Even Knopfler, who remains a close friend, did not know about his condition at that point. ‘Stephanie and I wanted to keep it quiet unless we absolutely had to tell people,’ says John, who was determined not to be defined by his condition. But he was having chemotherapy. Surely people noticed?

‘Well, I got a bit thin, but I just said I had cut down on the beer. I didn’t lose my hair, so I didn’t look as though I had cancer,’ he recalls with characteristic understatement.
‘I had a round of chemotherapy every month for three months, and only felt ill for two or three days each month.’

Indeed, he devoted the subsequent years to his family (he has two older children from a previous marriage), painting, and producing two more albums – one solo and one in collaboration with another musician.

But in 2008 – six years after the chemotherapy – John started to feel very tired. ‘Of course I knew what it was. That’s when I told my close friends. Mark was shocked and couldn’t believe I’d had it but he was totally supportive and respected my decision to keep it low-key.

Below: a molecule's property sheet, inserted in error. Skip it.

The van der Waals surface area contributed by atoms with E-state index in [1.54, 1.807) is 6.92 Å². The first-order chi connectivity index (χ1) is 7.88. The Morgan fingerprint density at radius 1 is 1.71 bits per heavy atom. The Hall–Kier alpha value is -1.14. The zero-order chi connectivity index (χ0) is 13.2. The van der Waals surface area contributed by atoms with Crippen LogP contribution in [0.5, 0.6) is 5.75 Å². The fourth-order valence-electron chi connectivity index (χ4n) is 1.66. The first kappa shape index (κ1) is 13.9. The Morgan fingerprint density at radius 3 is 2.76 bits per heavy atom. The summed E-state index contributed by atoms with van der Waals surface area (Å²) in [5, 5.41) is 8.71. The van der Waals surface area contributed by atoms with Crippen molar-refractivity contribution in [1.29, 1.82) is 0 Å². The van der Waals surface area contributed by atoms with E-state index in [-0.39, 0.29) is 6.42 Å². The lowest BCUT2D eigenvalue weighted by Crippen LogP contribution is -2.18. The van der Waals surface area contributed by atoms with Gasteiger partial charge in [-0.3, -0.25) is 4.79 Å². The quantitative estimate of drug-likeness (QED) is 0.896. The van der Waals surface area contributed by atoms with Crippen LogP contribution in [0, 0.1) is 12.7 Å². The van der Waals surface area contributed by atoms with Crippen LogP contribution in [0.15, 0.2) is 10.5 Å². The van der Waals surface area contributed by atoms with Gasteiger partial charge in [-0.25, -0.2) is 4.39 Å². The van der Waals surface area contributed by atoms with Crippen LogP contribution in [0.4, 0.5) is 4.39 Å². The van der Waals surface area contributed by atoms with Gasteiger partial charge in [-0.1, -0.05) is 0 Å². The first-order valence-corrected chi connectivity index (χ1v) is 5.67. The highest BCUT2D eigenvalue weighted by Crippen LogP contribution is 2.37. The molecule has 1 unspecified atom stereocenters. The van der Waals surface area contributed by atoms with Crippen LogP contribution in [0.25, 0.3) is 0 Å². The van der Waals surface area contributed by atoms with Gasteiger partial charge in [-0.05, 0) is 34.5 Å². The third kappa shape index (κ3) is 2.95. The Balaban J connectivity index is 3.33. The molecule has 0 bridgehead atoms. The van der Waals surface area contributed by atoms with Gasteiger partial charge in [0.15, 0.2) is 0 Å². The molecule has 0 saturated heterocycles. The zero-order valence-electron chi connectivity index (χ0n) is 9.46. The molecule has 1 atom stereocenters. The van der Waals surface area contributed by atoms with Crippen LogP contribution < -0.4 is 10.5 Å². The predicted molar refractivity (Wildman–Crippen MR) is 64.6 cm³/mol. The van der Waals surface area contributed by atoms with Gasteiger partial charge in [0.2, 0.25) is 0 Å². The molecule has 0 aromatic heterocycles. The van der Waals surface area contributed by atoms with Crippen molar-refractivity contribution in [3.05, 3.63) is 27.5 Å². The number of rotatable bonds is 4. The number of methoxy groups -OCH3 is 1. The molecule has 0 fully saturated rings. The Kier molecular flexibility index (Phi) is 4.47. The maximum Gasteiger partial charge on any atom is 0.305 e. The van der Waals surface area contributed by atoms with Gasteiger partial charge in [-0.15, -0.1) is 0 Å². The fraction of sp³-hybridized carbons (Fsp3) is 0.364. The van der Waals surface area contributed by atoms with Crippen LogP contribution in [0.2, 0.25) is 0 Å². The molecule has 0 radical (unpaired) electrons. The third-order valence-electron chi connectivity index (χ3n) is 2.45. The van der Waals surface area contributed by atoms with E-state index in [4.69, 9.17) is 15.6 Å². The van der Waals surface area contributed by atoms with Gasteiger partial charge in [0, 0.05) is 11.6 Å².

‘I was referred to Professor John Gribben at The London Clinic. He was wonderful but I was starting to feel very weak. I was exhausted the whole time and couldn’t even climb stairs. It was clear things were going haywire.’

Family first: John found out that his sister Pat was a perfect match to become a stem cell donor.

John was told he could have a further round of the chemotherapy, but that it would probably only stave off the illness for another year or so. Then his only option for a cure would be a stem cell transplant, in which strong chemotherapy drugs are used to kill off the patient’s own bone marrow before it is replaced with stem cells taken from a donor’s blood and marrow.

Despite initially keeping his cancer from them, John now came clean to the rest of his family – sister Pat and two brothers. ‘I didn’t want to worry more people than I had to until absolutely necessary,’ reiterates John.

‘I wrote and explained my condition. Then I had a lot of apologising to do for not telling them sooner, but I also asked that they be tested to see whether they were a match for the stem cell transplant – the only thing that would save my life.’ Naturally, they instantly acquiesced – tissue testing is now possible by simply providing a saliva sample. ‘It was my dear sister Pat who was a perfect match,’ says John. Pat, now in her late 60s, lives in Cornwall with her husband Roger, 75. She came to The London Clinic, where John was being treated, for the extraction.